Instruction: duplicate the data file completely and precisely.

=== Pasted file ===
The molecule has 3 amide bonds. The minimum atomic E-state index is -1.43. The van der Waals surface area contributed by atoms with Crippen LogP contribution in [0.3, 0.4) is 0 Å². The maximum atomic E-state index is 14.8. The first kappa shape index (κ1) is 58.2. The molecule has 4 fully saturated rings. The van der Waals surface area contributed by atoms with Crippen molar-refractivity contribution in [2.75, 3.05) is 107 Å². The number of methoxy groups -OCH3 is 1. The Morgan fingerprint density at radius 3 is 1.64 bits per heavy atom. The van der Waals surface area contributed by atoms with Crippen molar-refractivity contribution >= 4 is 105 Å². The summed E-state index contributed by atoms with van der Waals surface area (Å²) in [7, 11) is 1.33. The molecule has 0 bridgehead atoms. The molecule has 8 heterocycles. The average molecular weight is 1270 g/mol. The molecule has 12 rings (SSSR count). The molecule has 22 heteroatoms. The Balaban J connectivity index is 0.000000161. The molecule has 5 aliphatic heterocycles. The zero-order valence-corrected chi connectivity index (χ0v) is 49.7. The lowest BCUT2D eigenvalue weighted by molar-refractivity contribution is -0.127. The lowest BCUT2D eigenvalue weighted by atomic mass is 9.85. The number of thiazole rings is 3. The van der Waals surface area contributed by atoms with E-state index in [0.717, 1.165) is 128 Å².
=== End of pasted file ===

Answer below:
The molecule has 3 amide bonds. The minimum atomic E-state index is -1.43. The van der Waals surface area contributed by atoms with Crippen LogP contribution in [0.3, 0.4) is 0 Å². The maximum atomic E-state index is 14.8. The first kappa shape index (κ1) is 58.2. The molecule has 4 fully saturated rings. The van der Waals surface area contributed by atoms with Crippen molar-refractivity contribution in [2.75, 3.05) is 107 Å². The number of methoxy groups -OCH3 is 1. The Morgan fingerprint density at radius 3 is 1.64 bits per heavy atom. The van der Waals surface area contributed by atoms with Crippen molar-refractivity contribution >= 4 is 105 Å². The summed E-state index contributed by atoms with van der Waals surface area (Å²) in [7, 11) is 1.33. The molecule has 0 bridgehead atoms. The molecule has 8 heterocycles. The average molecular weight is 1270 g/mol. The molecule has 12 rings (SSSR count). The molecule has 22 heteroatoms. The Balaban J connectivity index is 0.000000161. The molecule has 5 aliphatic heterocycles. The zero-order valence-corrected chi connectivity index (χ0v) is 49.7. The lowest BCUT2D eigenvalue weighted by molar-refractivity contribution is -0.127. The lowest BCUT2D eigenvalue weighted by atomic mass is 9.85. The number of thiazole rings is 3. The van der Waals surface area contributed by atoms with E-state index in [0.717, 1.165) is 128 Å².